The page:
I've been stuck on this problem tonight.

Suppose $E=\mathbb{C}(t)$ where $t$ is transcendental over $\mathbb{C}$, and let $\omega$ be a primitive cube root of unity. Let $\sigma$ be the automorphism of $E/\mathbb{C}$ (fixing $\mathbb{C}$) defined by $\sigma(t)=\omega t$, and $\tau$ the automorphism of $\mathbb{C}(t)$ defined by $\tau(t)=t^{-1}$.

I'm trying to show that the group $G=\langle\sigma,\tau\rangle$ has fixed field $\mathbb{C}(u)$ where $u=t^3+t^{-3}$.

I've derived the equalities $\sigma^3=1=\tau^2$ and $\tau\sigma=\sigma^{-1}\tau$, and that $G$ is a group of order $6$, with elements $G=\{1,\sigma,\sigma^2,\tau,\tau\sigma,\tau\sigma^2\}$. I see that an element of $\mathbb{C}(t)$ is fixed by $G$ iff it is fixed by $\sigma$ and $\tau$. It was easy to show that $\mathbb{C}(u)\subset\operatorname{Inv}(G)$, the subfield of elements fixed by $G$. I'm stuck on the other inclusion.

I suppose $g(t)f(t)^{-1}\in\mathbb{C}(t)$ is fixed by $G$. Then I think $$\sigma(g(t)f(t)^{-1})=g(\sigma(t))f(\sigma(t))^{-1}=g(\omega t)f(\omega t)^{-1}$$ and $$\tau(g(t)f(t)^{-1})=g(\tau t)f(\tau t)^{-1}=g(t^{-1})f(t^{-1})^{-1}$$ so altogether $$g(t)f(t)^{-1}=g(\omega t)f(\omega t)^{-1}=g(t^{-1})f(t^{-1})^{-1}$$

So I think $g(t)f(t)^{-1}$ is unchanged by change of variable $t\mapsto \omega t$ or $t\mapsto t^{-1}$. Intuitively I feel like this implies $g(t)f(t)^{-1}$ must actually be a rational function in variable $u=t^{3n}+t^{-3n}$, but I don't know how to rigorously show this is true and that it must by $u=t^3+t^{-3}$.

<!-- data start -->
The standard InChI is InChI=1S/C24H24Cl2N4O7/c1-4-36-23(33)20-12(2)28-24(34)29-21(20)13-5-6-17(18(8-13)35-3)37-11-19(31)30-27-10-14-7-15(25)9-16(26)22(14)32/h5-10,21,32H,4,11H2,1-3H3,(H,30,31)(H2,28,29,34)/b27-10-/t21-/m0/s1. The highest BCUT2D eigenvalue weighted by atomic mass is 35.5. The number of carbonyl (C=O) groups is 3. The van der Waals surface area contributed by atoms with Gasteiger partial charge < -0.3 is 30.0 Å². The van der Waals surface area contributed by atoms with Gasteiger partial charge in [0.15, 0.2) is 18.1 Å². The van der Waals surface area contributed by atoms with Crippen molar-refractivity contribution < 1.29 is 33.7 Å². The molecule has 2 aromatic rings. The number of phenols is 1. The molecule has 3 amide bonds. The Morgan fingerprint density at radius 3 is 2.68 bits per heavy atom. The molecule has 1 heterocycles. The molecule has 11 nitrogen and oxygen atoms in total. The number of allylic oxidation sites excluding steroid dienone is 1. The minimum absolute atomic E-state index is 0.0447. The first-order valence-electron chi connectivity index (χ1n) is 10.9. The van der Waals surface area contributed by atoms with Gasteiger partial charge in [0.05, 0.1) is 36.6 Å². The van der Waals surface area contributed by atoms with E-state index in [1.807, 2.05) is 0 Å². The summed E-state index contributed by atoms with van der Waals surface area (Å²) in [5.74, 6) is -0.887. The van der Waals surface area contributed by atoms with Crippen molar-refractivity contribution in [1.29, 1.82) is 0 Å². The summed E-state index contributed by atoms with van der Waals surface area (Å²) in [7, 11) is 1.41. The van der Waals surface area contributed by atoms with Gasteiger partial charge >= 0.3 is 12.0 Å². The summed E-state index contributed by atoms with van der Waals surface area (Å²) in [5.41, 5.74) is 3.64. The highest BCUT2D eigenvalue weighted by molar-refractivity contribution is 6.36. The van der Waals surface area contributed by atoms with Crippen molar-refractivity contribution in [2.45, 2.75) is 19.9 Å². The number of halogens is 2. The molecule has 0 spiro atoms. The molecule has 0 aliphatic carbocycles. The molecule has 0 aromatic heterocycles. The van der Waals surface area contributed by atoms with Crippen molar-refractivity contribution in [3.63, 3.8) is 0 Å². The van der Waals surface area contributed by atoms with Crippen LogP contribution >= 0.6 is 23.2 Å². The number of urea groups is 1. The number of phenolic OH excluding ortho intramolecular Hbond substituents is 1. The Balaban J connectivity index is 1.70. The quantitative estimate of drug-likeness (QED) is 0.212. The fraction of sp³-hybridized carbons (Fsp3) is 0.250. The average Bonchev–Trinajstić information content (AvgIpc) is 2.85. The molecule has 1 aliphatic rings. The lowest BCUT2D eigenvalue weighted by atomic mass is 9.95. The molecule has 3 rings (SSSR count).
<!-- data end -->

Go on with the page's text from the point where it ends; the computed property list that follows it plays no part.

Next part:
I got this problem from Section 4.5 of Jacobson's Algebra I. Thanks.


$$[\mathbb{C}(t) : \text{Inv}(G)] = 6$$

$$[\mathbb{C}(t) : \mathbb{C}(u)] \leq 6$$


$$[\text{Inv}(G) : \mathbb{C}(u)] \leq 1$$

  • $\begingroup$ Thanks, but how do you get the first two equalities? It's not clear to me that $E$ is Galois over $\mathbb{C}$, to apply the fact that $|G|=[E:\operatorname{Inv}(G)]$, and how do you get $[\mathbb{C}(t) : \mathbb{C}(u)] = 6$ so quickly? $\endgroup$ – Chelsea Dirks Apr 1 '13 at 5:38
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    $\begingroup$ $\mathbb{C}$ doesn't matter; $E$ is Galois over $\text{Inv}(G)$ because $\text{Inv}(G)$ is the fixed field of $G$. $\endgroup$ – user14972 Apr 1 '13 at 6:02
  • $\begingroup$ As for $[E : \mathbb{C}(u)] \leq 6$, it is because I can write down a polynomial in $\mathbb{C}(u)[X]$ that has $t$ as a root. If you multiply the defining equation for $u$ through by $t^3$, a polynomial immediately suggests itself. $\endgroup$ – user14972 Apr 1 '13 at 6:05

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